In Titanic, the iconic ending shows Jack letting go of the plank and allowing himself to sink and die while presumably leaving Rose alive and safe. I find it controversial that Jack could have climbed on to the plank, and they both could have managed to save themselves still.

Jack and Rose

I have put forward a theory popular on this topic. But am certain there are much more explanations for this plot. Could it be an inconsistency? Or was it played up just because Jack had to die?

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    "the iconic ending shows Jack letting go of the plank and allowing himself to sink" No it doesn't. He'd died (of cold) while still holding her hand. When the lifeboat passes close to them, Rose tries to rouse him, still holding his hand. But realizing he was dead, she prizes her hand free of his (he was dead, and she'd become cold and stiff by then) and allows him to sink into the depths. – Andrew Thompson Jun 29 '14 at 15:27

While the space on the plank was plenty for two people to sit on it, the plank would have sunk under the combined weight. Since it was on water, it could float only when there was one person on it. If Jack had indeed climbed onto the plank, it would have partially or fully submerged into the cold water. So it was both dangerous and risky - if it didn't sink, then they would be in water and get hypothermia. Hence Jack decided to sacrifice himself so that Rose could stay out of the water and safe on the raft.

Also, James Cameron explains this in an interview

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  • If you knew the answer already, why did you post the question? – bobbyalex Jul 1 '14 at 5:53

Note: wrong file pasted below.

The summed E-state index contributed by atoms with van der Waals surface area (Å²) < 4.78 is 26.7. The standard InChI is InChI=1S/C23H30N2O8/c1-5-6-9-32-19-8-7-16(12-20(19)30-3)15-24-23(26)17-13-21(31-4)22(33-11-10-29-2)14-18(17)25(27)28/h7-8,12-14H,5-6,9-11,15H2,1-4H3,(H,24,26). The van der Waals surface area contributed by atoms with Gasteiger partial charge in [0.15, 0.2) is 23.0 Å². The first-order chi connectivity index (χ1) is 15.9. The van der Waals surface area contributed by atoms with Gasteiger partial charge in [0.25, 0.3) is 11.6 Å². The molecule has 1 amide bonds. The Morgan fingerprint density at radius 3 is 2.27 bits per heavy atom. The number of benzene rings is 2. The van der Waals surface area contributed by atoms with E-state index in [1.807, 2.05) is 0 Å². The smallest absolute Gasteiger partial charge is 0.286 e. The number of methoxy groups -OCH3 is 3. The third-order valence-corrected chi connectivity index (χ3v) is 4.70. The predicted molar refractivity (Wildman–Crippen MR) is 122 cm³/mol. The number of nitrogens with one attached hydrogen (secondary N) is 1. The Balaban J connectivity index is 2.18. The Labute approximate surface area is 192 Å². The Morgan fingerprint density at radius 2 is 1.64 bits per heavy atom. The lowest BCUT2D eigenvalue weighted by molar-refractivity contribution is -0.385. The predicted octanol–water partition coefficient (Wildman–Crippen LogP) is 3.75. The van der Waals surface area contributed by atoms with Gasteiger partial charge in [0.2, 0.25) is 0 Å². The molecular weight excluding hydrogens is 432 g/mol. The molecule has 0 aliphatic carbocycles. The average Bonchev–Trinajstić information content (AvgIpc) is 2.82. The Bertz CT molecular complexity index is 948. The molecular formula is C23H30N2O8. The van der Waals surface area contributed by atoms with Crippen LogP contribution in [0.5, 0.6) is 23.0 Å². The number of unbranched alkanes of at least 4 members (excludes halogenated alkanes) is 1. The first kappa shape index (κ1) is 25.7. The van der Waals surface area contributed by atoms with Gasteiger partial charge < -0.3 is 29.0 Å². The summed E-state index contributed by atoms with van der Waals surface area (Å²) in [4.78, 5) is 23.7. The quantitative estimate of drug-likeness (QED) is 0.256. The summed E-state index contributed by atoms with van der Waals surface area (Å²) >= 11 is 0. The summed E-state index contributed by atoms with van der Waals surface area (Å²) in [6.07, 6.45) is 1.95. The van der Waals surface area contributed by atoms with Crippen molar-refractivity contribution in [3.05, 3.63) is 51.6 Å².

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    This was a self-answer question with a wrong answer. :o) The better question is, why did it get upvoted? – Johnny Bones Jun 8 '15 at 15:05

If you watch the movie, and that scene in particular, you'll know that they tried to get 2 on the plank but it began to flip. Jack decided to sacrifice himself rather than put Rose in danger. In the real world, I'm sure they could have eventually worked out the weight distribution so that they both could have climbed aboard without it flipping, but for dramatic purposes they stopped trying after the first time.

To answer the question in the title, Jack never did let go of the plank. He held on to Rose until he was dead (presumably of hypothermia), as Andrew Thompson pointed out.

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    I believe this is the most satisfactory answer, as it specifies that he did not let go of the plank, but Rose had to pry his dead, frozen hands from hers. – DarthBotto Jun 8 '15 at 8:54

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